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Feb. 7 (UPI) — California is set to become the first U.S. state to provide legal safe injection sites, with plans to open two facilities in July.

The San Francisco Department of Public Health Wednesday unanimously enforced a task force’s recommendation to open two safe injection facilities, which serve as a place for intravenous drug users to inject under the supervision of trained staff.

“I understand the misgivings around it and some of the rhetoric from people who don’t support it,” San Francisco Mayor Mark Farrell said. “But we absolutely need to give it a try.”

San Francisco has an estimated 22,000 intravenous drug users and more than 100 people died in San Francisco of drug overdose in 2017, according to a report published by the city’s Safe Injection Services Task Force.

Many of the city’s intravenous drug users inject openly in public places such as parks and public transit stations, leaving dirty needles strewn about.

Public Health director Barbra Garcia told the San Fransisco Chronicle she is working with six to eight nonprofits that already operate needle exchanges and offer other drug addiction services, two of which will be selected to offer safe injection on-site.

Public health officials believe that 85 percent of the city’s intravenous drug users would use the safe injection facilities, potentially saving the government as much as $3.5 million a year in medical costs.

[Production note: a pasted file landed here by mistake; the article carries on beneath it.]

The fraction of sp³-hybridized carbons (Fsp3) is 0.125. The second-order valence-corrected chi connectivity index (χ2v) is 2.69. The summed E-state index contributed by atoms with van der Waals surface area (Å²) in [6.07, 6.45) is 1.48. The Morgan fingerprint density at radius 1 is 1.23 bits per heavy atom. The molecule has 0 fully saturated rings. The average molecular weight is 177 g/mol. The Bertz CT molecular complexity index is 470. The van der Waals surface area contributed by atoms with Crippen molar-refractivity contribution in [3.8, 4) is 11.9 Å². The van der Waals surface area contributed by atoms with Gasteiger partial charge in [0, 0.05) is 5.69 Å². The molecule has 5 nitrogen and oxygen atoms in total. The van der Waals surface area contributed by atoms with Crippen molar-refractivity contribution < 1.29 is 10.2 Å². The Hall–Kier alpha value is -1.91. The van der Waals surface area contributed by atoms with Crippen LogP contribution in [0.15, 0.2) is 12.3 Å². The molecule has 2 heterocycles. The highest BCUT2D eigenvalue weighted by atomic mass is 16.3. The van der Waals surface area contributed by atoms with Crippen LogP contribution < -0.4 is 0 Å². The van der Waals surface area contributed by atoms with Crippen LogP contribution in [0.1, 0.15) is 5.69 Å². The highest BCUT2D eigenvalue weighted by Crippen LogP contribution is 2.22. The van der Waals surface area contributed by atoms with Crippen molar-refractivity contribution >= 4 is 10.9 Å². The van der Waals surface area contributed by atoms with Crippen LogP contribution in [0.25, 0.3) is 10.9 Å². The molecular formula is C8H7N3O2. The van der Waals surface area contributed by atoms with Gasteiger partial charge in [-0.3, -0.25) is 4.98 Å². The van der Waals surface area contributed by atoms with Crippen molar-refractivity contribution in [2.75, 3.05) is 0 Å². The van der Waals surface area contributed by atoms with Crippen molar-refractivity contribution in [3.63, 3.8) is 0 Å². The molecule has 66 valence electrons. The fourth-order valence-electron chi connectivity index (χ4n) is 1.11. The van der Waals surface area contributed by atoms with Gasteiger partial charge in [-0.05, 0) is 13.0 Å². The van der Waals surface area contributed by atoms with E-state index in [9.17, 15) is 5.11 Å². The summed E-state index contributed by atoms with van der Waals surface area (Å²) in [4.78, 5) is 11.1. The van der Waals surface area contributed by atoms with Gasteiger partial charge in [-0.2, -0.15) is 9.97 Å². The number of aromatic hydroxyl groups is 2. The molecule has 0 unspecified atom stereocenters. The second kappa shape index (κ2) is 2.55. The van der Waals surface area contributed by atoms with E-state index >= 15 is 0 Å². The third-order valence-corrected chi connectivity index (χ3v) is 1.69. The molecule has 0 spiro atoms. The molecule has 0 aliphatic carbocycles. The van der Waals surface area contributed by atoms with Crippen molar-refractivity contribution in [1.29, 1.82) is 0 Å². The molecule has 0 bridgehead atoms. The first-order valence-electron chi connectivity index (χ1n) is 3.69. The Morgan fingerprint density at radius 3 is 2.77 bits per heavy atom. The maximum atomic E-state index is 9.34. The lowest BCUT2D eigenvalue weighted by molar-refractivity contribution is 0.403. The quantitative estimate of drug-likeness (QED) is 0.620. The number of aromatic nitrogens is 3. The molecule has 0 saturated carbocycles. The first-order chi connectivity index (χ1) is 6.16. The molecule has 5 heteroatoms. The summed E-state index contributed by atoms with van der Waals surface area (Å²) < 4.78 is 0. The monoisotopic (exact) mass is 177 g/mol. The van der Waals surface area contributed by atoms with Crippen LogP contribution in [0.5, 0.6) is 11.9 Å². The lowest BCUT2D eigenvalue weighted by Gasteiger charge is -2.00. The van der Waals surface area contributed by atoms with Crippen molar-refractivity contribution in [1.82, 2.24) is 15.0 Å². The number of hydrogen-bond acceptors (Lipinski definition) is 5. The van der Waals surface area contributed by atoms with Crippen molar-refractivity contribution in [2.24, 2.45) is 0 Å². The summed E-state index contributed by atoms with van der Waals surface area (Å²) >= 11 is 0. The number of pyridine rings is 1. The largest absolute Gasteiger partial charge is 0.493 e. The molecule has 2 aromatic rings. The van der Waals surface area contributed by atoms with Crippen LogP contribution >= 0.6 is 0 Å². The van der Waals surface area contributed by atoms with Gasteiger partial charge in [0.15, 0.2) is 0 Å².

The sites are expected to open “close to” the beginning of San Francisco’s fiscal year on July 1 and will initially be privately funded to help the city avoid liability.

California State Sen. Scott Wiener is still attempting to pass a law ensuring property owners, employees and drug users related to safe injection sites don’t face arrest and supports the sites opening “as quickly as possible.”

“We need to do everything in our power to keep people healthy, to get people off the streets so they’re injecting in a safe space indoors instead of on people’s doorsteps or in public parks, and to make sure we can intervene quickly if they overdose,” he said.

Other U.S. cities including Seattle, Baltimore and Philadelphia are discussing opening safe injection facilities of their own, but San Francisco is expected to be the first.

More than 100 facilities are already operational worldwide in Europe, Canada and Australia.

“There are over 120 of these around the world at this point, and they all operate on the same basic idea,” California state director for the nonprofit Drug Policy Alliance Laura Thomas said. “You show up; you check in; you use your drugs; you hang out for a while, interact with the staff and then go on your way.”